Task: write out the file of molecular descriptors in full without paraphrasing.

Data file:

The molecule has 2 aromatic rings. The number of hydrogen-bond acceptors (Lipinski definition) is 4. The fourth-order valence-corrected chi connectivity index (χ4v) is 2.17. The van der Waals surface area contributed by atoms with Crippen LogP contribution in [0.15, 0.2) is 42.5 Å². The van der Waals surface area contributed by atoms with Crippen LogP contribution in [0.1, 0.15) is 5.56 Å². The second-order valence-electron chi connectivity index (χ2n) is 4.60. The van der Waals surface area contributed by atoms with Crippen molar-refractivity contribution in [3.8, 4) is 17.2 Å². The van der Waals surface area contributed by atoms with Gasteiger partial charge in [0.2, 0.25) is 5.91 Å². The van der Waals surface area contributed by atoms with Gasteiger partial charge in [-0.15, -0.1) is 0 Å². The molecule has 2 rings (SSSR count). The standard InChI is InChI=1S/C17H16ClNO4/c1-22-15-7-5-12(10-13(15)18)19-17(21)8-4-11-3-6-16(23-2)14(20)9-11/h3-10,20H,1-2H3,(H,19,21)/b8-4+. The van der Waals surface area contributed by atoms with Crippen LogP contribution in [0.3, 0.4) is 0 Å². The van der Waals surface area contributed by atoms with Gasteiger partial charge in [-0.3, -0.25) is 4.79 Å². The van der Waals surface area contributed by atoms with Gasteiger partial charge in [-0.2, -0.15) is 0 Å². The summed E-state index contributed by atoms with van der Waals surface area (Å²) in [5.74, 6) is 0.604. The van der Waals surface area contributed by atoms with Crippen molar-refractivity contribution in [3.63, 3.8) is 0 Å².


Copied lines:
The molecule has 2 aromatic rings. The number of hydrogen-bond acceptors (Lipinski definition) is 4. The fourth-order valence-corrected chi connectivity index (χ4v) is 2.17. The van der Waals surface area contributed by atoms with Crippen LogP contribution in [0.15, 0.2) is 42.5 Å². The van der Waals surface area contributed by atoms with Crippen LogP contribution in [0.1, 0.15) is 5.56 Å². The second-order valence-electron chi connectivity index (χ2n) is 4.60. The van der Waals surface area contributed by atoms with Crippen molar-refractivity contribution in [3.8, 4) is 17.2 Å². The van der Waals surface area contributed by atoms with Gasteiger partial charge in [0.2, 0.25) is 5.91 Å². The van der Waals surface area contributed by atoms with Gasteiger partial charge in [-0.15, -0.1) is 0 Å². The molecule has 2 rings (SSSR count). The standard InChI is InChI=1S/C17H16ClNO4/c1-22-15-7-5-12(10-13(15)18)19-17(21)8-4-11-3-6-16(23-2)14(20)9-11/h3-10,20H,1-2H3,(H,19,21)/b8-4+. The van der Waals surface area contributed by atoms with Crippen LogP contribution in [0.3, 0.4) is 0 Å². The van der Waals surface area contributed by atoms with Gasteiger partial charge in [-0.3, -0.25) is 4.79 Å². The van der Waals surface area contributed by atoms with Gasteiger partial charge in [-0.2, -0.15) is 0 Å². The summed E-state index contributed by atoms with van der Waals surface area (Å²) in [5.74, 6) is 0.604. The van der Waals surface area contributed by atoms with Crippen molar-refractivity contribution in [3.63, 3.8) is 0 Å².